Where do you find the dogs you use?
I have a Web site and a lot of people e-mail me. It seems everybody who e-mails me or phones me says, “Everybody thinks my dog should be a star.” It’s very few of those dogs that end up to be really great dogs. Most people who phone me up say, “My dog can do this and do that and he’s amazingly smart”; that isn’t what I need in the movie industry. What I need is very stable, sound, outgoing, not afraid of anything. I have had timid dogs, but it is just like another hurdle I have to work around.
How did you work with director John Hoffman picking dogs for “Good Boy!”
He knew exactly what he wanted. He looked at some of the dogs [on the Web site] and we talked about the dogs that he looked at and he told me why he liked them. I started to go through dogs I had used before, seen before and met before and then I would e-mail him pictures, and if he liked them, I sent him better pictures.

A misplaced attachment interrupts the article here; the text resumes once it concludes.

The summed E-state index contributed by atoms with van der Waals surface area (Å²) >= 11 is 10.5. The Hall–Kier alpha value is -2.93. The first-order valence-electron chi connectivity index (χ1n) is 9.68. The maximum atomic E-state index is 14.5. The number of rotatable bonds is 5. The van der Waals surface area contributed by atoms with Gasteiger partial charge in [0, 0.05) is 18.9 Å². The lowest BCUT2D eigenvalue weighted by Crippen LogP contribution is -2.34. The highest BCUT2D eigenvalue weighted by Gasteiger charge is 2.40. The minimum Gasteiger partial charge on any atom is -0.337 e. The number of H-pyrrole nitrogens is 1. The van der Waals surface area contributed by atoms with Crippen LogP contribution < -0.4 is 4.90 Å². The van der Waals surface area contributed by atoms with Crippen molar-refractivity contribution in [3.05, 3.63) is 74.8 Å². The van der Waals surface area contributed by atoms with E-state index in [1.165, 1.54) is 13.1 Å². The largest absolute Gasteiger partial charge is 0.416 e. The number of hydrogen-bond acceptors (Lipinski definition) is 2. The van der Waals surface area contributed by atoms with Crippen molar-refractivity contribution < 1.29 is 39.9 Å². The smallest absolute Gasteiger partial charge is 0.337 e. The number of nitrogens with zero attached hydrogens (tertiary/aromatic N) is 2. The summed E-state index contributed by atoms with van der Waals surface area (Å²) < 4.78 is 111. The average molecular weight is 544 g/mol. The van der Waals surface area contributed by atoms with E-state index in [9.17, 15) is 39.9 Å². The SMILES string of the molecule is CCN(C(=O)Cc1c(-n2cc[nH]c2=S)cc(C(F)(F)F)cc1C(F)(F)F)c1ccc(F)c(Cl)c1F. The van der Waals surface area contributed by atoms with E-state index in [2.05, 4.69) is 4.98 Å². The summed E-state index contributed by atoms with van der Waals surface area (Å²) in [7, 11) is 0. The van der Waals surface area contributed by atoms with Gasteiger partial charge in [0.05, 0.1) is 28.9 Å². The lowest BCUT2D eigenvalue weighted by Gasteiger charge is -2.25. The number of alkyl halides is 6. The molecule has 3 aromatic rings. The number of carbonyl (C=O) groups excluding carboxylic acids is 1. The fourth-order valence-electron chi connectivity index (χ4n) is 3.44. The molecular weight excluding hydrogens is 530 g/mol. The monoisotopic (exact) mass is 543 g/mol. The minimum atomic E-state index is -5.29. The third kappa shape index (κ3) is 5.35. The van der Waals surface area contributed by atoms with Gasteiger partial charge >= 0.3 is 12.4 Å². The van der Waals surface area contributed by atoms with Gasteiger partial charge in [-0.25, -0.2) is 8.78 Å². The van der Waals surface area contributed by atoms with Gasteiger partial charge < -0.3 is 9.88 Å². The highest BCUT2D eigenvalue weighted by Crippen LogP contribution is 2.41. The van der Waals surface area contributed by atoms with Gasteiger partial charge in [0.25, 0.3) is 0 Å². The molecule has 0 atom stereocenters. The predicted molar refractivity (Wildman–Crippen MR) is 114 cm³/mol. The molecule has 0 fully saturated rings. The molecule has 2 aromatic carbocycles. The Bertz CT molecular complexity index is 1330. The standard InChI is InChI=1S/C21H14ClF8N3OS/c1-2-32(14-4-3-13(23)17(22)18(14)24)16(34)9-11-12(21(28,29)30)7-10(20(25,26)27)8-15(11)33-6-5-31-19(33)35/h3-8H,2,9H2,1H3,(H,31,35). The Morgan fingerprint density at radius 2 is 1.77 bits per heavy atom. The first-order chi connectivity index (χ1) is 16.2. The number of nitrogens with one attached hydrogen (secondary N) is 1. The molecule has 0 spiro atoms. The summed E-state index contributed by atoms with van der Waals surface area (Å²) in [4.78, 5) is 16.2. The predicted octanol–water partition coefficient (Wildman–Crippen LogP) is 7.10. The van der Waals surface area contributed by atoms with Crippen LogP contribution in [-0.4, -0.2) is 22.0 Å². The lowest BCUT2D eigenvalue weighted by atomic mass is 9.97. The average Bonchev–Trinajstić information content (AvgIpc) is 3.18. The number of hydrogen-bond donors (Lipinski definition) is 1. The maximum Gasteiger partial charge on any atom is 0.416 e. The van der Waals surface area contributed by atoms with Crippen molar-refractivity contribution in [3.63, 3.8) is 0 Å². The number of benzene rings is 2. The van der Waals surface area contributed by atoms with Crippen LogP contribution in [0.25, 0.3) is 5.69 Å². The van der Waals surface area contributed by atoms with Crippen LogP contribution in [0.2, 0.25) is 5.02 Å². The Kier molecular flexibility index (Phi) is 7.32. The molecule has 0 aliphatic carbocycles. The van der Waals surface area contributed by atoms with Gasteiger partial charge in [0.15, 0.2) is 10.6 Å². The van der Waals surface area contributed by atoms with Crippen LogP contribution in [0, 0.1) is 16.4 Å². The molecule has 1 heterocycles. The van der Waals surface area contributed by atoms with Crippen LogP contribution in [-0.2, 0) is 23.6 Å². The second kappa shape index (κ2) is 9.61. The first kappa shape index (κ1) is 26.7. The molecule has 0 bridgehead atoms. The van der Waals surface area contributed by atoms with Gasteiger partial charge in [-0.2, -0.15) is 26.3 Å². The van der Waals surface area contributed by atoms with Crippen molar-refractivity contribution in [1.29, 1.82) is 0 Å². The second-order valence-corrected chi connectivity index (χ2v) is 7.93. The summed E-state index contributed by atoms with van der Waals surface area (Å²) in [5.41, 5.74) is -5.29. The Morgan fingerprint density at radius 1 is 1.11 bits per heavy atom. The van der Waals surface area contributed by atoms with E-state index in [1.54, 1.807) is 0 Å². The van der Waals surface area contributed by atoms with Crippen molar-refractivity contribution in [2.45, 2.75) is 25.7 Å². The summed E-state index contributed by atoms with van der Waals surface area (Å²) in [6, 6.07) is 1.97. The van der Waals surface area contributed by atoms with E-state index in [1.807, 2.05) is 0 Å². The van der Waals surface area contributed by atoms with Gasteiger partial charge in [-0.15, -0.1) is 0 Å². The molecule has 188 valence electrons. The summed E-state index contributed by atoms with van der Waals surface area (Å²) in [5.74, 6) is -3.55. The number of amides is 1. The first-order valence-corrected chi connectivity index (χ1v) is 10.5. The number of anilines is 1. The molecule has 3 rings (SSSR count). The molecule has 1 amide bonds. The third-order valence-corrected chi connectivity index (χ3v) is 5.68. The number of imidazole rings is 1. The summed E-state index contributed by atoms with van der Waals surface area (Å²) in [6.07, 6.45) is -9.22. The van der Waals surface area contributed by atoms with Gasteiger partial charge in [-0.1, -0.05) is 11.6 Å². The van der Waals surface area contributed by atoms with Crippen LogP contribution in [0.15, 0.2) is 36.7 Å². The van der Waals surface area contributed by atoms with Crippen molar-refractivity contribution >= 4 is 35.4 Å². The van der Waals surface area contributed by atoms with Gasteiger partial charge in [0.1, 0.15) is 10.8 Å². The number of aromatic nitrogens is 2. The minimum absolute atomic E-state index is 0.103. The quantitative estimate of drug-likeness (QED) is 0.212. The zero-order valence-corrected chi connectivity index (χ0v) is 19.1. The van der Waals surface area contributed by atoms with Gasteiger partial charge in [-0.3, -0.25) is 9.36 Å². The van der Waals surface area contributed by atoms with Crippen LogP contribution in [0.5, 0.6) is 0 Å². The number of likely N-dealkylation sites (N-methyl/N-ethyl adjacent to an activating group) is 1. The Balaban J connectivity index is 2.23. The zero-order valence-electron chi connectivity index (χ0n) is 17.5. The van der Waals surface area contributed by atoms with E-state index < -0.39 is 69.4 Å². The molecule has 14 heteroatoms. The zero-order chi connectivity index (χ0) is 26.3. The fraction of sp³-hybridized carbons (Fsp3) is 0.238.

Then I would send him videos of six dogs out of each breed. After he got the videos, we got the dogs down to three that he liked and then we would do an actual cattle call where he would fly from L.A. into Vancouver and he would look at the top three picks.
Once the dogs are cast, what type of training do you put them through?
Some dogs had different problems. The Italian greyhound was very timid because that is just the breed. They don’t like to be picked up or grabbed. After I had the basics on them — they could hit a mark, they look left and right, can put their head down and move slow — then I selected trainers who would be the best personality-wise as to that particular animal.
In one scene in “Good Boy!” Hubble walks past each dog and they bow. How was that accomplished?